Today, we're launching a petition to oppose building huge estates on greenfield sites. Please sign, share and speak out against this terrible plan: 

The petition will be fed into the ongoing consultation about the LDP, which lasts until April 1st. Have your say on any of the proposed sites by contacting planning@wrexham.gov.uk

Monday, 8 February 2016

Community challenges anti-social behaviour in public meeting on arson

A victim of arson and anti-social behaviour stood up and challenged his community to "stand up against evil".

Peter, who has lived in Pentre Gwyn on the outskirts of Wrexham for the past 10 years, had his car set on fire in November and his house attacked twice in quick succession.

He came to tonight's public meeting to address community concerns about anti-social behaviour and arson in the area. He and others present made clear that they blamed a small number of individual youths, some of whom were present at the meeting, for the anti-social behaviour. Yes, there was a lot of finger pointing as tensions spilled over at times.

Apart from Peter's dignified challenge - in which he outlined the "hell" his family had suffered over the past few months and the fear among his elderly neighbours - the meeting offered much heat and little light.

Acting Inspector Steve Owens of Wrexham Police said there had been 55 arsons in Caia Park last year with 17 of those in Whitegate ward (which included Pentre Gwyn). Many had taken place in the last six months. He admitted the police had failed to win the trust of the community, who saw little point in phoning 101 when there had been a slow or no response to previous calls. There had been just 51 calls last year from the estate regarding anti-social behaviour.

As a result of this breakdown, there was no police intelligence to deal with the problem although everyone attending the meeting was aware who was behind the problems being caused on the estate.

There was a real missed opportunity tonight to regain the trust of people who feel the council, police and other services were failing them. Even reports of street lights being out had been ignored.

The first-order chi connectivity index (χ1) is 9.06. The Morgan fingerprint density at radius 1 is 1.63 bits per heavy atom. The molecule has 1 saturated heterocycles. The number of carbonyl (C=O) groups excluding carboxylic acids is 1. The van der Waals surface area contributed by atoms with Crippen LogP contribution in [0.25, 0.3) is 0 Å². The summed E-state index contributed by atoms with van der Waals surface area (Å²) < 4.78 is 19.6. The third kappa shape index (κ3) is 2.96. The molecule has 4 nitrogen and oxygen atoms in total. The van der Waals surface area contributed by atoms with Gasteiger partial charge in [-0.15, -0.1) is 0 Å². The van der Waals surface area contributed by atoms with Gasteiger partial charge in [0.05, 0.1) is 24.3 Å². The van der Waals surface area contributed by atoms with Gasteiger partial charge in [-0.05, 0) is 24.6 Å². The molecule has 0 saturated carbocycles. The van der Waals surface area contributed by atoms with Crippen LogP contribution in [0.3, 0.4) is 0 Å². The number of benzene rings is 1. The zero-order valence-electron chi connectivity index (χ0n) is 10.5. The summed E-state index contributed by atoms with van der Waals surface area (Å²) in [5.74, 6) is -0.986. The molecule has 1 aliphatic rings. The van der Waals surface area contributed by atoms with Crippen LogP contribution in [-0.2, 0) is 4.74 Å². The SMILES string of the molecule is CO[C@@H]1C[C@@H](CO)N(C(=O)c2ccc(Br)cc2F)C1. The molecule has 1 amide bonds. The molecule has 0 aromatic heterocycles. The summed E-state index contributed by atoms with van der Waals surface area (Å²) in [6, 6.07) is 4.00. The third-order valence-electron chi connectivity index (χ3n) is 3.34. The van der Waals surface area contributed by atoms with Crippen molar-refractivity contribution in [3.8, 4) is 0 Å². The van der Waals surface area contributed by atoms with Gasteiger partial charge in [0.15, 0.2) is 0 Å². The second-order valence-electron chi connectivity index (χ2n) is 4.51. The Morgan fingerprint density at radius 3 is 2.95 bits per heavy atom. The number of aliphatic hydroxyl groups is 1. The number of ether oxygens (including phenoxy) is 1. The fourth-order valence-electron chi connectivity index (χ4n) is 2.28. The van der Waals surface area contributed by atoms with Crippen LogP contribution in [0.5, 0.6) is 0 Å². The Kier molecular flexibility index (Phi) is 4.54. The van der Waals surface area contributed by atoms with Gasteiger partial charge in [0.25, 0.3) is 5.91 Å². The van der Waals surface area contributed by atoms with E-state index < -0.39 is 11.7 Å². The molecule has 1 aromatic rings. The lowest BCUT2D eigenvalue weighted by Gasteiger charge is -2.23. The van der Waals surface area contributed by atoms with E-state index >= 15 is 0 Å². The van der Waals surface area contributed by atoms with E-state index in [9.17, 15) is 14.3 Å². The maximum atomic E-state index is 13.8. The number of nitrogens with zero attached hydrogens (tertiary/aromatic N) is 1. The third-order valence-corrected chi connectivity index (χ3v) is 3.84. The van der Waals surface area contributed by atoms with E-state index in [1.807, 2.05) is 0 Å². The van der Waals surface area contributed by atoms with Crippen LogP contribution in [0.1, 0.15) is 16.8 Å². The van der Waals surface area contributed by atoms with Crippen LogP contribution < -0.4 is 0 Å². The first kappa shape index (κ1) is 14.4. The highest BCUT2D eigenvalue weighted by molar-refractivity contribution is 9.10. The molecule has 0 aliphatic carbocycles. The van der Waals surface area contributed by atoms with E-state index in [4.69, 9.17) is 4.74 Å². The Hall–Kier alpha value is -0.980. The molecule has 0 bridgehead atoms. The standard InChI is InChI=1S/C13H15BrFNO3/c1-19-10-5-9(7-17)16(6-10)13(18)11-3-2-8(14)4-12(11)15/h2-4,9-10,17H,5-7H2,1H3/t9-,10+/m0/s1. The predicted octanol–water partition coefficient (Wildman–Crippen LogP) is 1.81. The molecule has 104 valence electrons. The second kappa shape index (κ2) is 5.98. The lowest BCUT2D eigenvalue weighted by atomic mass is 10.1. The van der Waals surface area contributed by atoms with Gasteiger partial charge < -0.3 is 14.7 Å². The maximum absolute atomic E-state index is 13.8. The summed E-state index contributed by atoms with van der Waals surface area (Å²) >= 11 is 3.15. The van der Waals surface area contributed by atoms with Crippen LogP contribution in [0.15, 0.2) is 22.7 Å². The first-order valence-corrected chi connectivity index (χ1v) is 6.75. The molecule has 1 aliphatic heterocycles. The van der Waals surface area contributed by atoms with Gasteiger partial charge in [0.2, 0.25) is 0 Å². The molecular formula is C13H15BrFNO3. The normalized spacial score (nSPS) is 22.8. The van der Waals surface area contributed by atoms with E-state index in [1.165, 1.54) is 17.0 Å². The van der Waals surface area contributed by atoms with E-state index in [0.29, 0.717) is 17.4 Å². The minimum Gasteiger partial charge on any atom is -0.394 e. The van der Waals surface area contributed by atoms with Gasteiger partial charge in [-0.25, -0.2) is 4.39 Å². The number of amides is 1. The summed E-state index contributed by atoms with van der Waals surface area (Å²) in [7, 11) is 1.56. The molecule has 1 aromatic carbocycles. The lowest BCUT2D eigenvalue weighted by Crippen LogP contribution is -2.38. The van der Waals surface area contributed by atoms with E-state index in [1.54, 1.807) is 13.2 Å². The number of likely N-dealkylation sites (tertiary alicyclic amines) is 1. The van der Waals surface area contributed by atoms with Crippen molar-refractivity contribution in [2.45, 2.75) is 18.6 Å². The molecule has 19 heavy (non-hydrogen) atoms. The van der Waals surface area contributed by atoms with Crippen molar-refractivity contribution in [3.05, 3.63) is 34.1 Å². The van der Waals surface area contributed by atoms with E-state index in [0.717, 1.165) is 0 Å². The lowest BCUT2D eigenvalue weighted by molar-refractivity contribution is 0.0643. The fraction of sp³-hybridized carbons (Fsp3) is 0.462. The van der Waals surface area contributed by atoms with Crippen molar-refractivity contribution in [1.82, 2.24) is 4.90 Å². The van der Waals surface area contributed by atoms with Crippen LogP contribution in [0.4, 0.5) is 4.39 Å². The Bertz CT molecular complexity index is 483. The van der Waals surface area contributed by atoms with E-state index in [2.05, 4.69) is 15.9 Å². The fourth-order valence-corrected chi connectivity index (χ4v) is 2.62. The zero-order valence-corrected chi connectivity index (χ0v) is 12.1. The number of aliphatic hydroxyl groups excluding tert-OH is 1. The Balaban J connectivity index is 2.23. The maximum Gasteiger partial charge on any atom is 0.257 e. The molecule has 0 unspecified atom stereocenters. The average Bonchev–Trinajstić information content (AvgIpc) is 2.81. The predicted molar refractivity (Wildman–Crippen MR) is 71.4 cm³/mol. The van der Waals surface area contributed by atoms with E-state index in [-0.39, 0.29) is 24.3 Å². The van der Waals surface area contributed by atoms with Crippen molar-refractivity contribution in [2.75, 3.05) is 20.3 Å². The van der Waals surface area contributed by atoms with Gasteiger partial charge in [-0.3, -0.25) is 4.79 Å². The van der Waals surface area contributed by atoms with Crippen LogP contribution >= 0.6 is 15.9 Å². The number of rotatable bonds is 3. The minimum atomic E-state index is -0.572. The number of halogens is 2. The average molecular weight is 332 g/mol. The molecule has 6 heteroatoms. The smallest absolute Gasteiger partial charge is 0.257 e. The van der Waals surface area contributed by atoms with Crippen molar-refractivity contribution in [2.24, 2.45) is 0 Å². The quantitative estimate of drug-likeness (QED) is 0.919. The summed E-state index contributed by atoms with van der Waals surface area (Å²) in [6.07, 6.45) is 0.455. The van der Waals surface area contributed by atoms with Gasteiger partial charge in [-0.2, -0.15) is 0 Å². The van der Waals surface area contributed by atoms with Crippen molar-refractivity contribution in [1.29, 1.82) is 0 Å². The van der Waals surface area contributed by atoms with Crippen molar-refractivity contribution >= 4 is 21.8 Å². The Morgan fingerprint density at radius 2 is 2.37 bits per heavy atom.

The tiny proportion of anti-social youths causing the problem are finally being dealt with - pressure from the police on their private landlord means they are being evicted. That's a relief for the immediate community that was being terrorised but the problem is just being displaced and the real challenge for the multitude of professional agencies that exist in places like Caia Park is how to (a) prevent this kind of behaviour happening by addressing the frustrations of many teenage kids and (b) how to catch the criminals once they go beyond bad behaviour into criminality.

It won't be achieved by relying on official agencies - there were at least six different services and groups in attendance tonight who have all failed in different ways to deal with the problem.
 It will have to come from the community itself. From people like Peter and others who stood up and were counted tonight.

Friday, 5 February 2016

Build a multi-storey car park for Wrexham Maelor hospital



A new multi-storey car park should be built to cope with future demand at the Wrexham Maelor hospital, a Plaid Cymru candidate has said.

Councillor Carrie Harper, who is Plaid Cymru's Assembly candidate for Wrexham, welcomed news that the health board was conducting a review of parking due to pressures for staff, outpatients and visitors caused by a lack of parking places at the hospital.

She said:
"The parking at the hospital seems to be getting worse and, if outpatients are late for appointments, then that's a cost for the health board. So too is any delay for doctors or nurses and other health workers unable to find a parking place.
"Public transport directly to the hospital isn't great and it serves a wide area stretching all the way down to Barmouth, so it's inevitable that many visitors will be in cars.